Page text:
When making this change you must ensure the following pre-requisites are met to allow the creation of the self-signed certificate.
- The remote registry service should be running on the server hosting the software update point site system server.
- The WSUS server connection account, which will either be the site server computer object or one which has been allocated in your environment, needs remote registry permissions on the software update point site system server.
- The DWORD registry key HKLM\Software\Microsoft\Update Services\Server\Setup\EnableSelfSignedCertificates with the value of 1 needs to be set on the ConfigMgr site server.
With all this enabled, you will see secured communications to the WSUS instance reported in the WCM.log.
Next you need to enable third-party updates. This process is the same as for non-remote SUPs. Remember that, since you are dealing with a remote SUP, when you want to view the SMS_ISVUPDATES_SYNCAGENT.log. It will be located on the remote SUP server in the SMS\Logs folder.
With the SUP in SSL mode, you will need to ensure that your ConfigMgr clients are running in SSL mode too. This can be achieved by pushing out a client authentication certificate to the devices.
Look out for These Known Issues
Invalid Certificate Signature
If you get an Error: Invalid certificate signature message when deploying out the updates, then you need to take action to resolve this. It’s a simple fix which requires you to ensure that the WSUS signing certificate is trusted.
If you look at the patchdownloader.log file, you’ll see a 0x800b0004 error which confirms this is a trust problem. 0x800b0004 = The subject is not trusted for the specified action.
To resolve, this open up a certificates mmc with the command certlm.mmc and navigate to the WSUS store and export out the WSUS code signing certificate. This will export in a .CER format.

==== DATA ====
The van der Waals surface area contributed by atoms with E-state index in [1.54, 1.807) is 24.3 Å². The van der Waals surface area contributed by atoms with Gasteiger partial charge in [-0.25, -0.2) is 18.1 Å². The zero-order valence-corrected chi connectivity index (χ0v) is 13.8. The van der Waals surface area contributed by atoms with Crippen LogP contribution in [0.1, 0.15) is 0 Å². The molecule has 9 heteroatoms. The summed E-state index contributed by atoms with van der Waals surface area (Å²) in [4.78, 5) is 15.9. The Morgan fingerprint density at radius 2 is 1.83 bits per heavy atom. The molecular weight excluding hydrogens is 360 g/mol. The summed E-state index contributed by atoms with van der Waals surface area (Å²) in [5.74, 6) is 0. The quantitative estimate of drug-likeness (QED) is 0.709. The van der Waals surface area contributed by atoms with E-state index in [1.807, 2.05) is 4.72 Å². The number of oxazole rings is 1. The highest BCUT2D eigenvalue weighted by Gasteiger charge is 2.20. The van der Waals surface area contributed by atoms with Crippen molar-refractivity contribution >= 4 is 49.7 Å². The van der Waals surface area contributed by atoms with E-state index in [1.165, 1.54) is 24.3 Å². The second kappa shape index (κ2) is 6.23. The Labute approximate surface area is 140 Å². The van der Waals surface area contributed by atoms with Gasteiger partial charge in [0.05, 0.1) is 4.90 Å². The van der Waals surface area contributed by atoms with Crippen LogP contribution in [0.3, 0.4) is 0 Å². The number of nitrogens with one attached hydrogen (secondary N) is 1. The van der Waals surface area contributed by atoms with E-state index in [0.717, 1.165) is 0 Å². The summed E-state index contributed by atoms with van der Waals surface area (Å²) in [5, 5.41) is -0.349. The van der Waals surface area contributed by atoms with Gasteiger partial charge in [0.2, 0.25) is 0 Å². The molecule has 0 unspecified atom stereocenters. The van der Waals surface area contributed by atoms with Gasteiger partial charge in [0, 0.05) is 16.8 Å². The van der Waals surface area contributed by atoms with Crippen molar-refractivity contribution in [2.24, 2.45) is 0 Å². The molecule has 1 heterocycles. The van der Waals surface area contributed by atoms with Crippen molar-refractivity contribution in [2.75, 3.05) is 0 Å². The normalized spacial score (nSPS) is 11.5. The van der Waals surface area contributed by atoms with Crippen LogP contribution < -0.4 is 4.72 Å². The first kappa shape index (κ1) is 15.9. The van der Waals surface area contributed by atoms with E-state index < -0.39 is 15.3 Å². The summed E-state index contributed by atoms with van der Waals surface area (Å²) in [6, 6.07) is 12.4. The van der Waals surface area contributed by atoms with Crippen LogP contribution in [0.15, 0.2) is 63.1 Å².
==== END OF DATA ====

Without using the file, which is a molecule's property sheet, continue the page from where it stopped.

On the server which hosts the WSUS console (i.e. the primary site server), import the certificate into the following certificate stores in the certlm.mmc console:
- Trusted Root
- Trusted Publishers
The third-party updates need to be fully managed by ConfigMgr. If you are using another tool to get the updates into the console, then you won’t be able to publish the metadata when you select the updates and choose Publish third-party software update content. If this is the case, then you will need to continue using the external tool to manage the updates.
When using a proxy from the top-level SUP server, it is possible that digital signature checks may fail due to the proxy. To avoid this, it is possible to configure the WinHTTP proxy settings on the site system.
With third-party updates, ConfigMgr has a new version of the catalog CAB format which includes all the required certificates for the vendor’s binaries.
You will see these certificates added to the \Administration\Overview\Security\Certificates node in the ConfigMgr console once a vendor’s catalog has been approved and trusted.
If you are using the older catalog CAB format, you can continue to use these so long as the download URL is https and the updates are signed. Content downloads for these older format cabs will fail due to the fact that the certificate is not included in the CAB file. To mitigate, go to this node, unblock the certificate and publish again.
Want to Know More?
If you’d like to learn more about this, I’ve written a guide titled ConfigMgr Third-party Patching Primer. You can download it here.
May all your patching be simple and successful!